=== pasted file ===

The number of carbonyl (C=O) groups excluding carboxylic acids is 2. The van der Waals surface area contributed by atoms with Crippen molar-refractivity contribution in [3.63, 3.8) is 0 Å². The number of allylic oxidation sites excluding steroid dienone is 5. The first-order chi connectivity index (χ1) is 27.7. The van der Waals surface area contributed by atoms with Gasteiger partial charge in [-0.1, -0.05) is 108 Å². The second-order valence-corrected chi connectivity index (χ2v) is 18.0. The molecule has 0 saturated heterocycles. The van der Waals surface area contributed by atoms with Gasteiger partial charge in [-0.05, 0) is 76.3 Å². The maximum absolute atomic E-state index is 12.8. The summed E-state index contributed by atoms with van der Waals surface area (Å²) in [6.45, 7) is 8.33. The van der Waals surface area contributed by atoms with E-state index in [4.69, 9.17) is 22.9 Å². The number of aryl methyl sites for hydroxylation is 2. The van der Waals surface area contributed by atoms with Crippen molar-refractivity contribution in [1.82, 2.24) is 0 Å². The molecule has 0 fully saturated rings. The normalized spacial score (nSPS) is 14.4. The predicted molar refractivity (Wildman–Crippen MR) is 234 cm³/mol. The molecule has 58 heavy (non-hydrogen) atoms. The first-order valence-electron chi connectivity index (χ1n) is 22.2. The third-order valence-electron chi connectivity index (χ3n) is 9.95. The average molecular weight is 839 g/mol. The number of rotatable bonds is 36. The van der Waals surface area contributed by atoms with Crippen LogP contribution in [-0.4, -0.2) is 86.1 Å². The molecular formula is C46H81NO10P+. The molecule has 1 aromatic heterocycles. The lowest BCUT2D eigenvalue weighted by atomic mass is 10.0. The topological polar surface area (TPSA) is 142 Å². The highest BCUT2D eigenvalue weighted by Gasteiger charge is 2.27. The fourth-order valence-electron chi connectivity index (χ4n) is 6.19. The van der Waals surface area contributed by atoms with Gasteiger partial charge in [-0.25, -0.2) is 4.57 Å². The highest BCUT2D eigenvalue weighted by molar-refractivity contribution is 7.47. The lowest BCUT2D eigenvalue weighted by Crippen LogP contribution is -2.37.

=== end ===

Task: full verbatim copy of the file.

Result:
The number of carbonyl (C=O) groups excluding carboxylic acids is 2. The van der Waals surface area contributed by atoms with Crippen molar-refractivity contribution in [3.63, 3.8) is 0 Å². The number of allylic oxidation sites excluding steroid dienone is 5. The first-order chi connectivity index (χ1) is 27.7. The van der Waals surface area contributed by atoms with Gasteiger partial charge in [-0.1, -0.05) is 108 Å². The second-order valence-corrected chi connectivity index (χ2v) is 18.0. The molecule has 0 saturated heterocycles. The van der Waals surface area contributed by atoms with Gasteiger partial charge in [-0.05, 0) is 76.3 Å². The maximum absolute atomic E-state index is 12.8. The summed E-state index contributed by atoms with van der Waals surface area (Å²) in [6.45, 7) is 8.33. The van der Waals surface area contributed by atoms with E-state index in [4.69, 9.17) is 22.9 Å². The number of aryl methyl sites for hydroxylation is 2. The van der Waals surface area contributed by atoms with Crippen molar-refractivity contribution in [1.82, 2.24) is 0 Å². The molecule has 0 fully saturated rings. The normalized spacial score (nSPS) is 14.4. The predicted molar refractivity (Wildman–Crippen MR) is 234 cm³/mol. The molecule has 58 heavy (non-hydrogen) atoms. The first-order valence-electron chi connectivity index (χ1n) is 22.2. The third-order valence-electron chi connectivity index (χ3n) is 9.95. The average molecular weight is 839 g/mol. The number of rotatable bonds is 36. The van der Waals surface area contributed by atoms with Crippen LogP contribution in [-0.4, -0.2) is 86.1 Å². The molecular formula is C46H81NO10P+. The molecule has 1 aromatic heterocycles. The lowest BCUT2D eigenvalue weighted by atomic mass is 10.0. The topological polar surface area (TPSA) is 142 Å². The highest BCUT2D eigenvalue weighted by Gasteiger charge is 2.27. The fourth-order valence-electron chi connectivity index (χ4n) is 6.19. The van der Waals surface area contributed by atoms with Gasteiger partial charge in [-0.25, -0.2) is 4.57 Å². The highest BCUT2D eigenvalue weighted by molar-refractivity contribution is 7.47. The lowest BCUT2D eigenvalue weighted by Crippen LogP contribution is -2.37.